With those comments as our guide, we can read this passage as a description of the process by which the story-making mind gives shape to historical experience. We come out of the alphabet-bed of experience and read/speak the word (if you’re going to be so subject/object-y about it), and out of this flows life. The images of myth and art are the stuff out of which our authorship of experience stems, leading from consciousness to engagement and through the various links to the on-flowing of time and being.
In a later passage we get “Anna was, Livia is, Plurabelle’s to be. Northmen’s thing made southfolk’s place but howmulty plurators made eachone in person? Latin me that, my trinity scholard, out of eure sanscreed into oure Eryan!”
Pausing only to note that “Eryan” is a composite of Irish and Aryan, here we find a comparison of Joyce’s method to the scholastic interrogation of Trinitarian doctrine, a notoriously intractable intellectual problem. Joyce tauntingly observes that his project of exploring the plurality of all things as reflections of one another and of the common base is far more difficult than explicating the consubstantiality of the three persons of the Trinity.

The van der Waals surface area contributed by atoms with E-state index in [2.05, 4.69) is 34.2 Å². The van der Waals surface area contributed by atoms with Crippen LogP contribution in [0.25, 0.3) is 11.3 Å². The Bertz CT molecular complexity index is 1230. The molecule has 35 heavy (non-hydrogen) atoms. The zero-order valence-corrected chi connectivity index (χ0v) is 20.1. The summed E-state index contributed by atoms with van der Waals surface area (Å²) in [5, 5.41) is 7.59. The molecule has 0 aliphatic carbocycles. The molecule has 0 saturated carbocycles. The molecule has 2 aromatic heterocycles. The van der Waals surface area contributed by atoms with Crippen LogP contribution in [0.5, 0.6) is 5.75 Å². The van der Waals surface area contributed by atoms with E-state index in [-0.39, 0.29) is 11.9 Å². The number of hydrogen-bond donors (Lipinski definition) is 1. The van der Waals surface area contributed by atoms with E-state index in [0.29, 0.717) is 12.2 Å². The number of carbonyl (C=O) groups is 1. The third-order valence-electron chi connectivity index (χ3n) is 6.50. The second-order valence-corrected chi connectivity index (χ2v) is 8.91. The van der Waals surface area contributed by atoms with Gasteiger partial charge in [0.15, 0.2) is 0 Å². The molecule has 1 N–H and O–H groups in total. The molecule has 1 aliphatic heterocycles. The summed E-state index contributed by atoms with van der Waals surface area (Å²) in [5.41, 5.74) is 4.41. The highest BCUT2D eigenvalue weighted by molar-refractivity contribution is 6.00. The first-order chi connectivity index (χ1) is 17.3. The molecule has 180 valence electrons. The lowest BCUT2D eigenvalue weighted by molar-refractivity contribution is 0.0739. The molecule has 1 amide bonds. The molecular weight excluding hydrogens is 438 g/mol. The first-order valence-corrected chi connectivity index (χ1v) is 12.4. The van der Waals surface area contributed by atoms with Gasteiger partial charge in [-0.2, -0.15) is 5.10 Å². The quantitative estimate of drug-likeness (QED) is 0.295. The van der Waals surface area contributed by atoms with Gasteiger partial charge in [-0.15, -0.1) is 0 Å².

We have already examined the mechanics of this process in Ulysses, but now we are seeing it from the other side, as it were. We’ve arrived at an analysis of the basic problem in terms of the images themselves, which here take on their own directing force and agency. They have become players in human affairs, acting out their patterns again and again: “They lived und laughed ant loved end left.”
And then we come round again to start the play anew. “Hohohoho, Mister Finn, you’re going to be Mister Finnagain! Comeday morm and, O, you’re vine! Sendday’s eve and, ah, you’re vinegar! Hahahaha, Mister Funn, you’re going to be fined again!”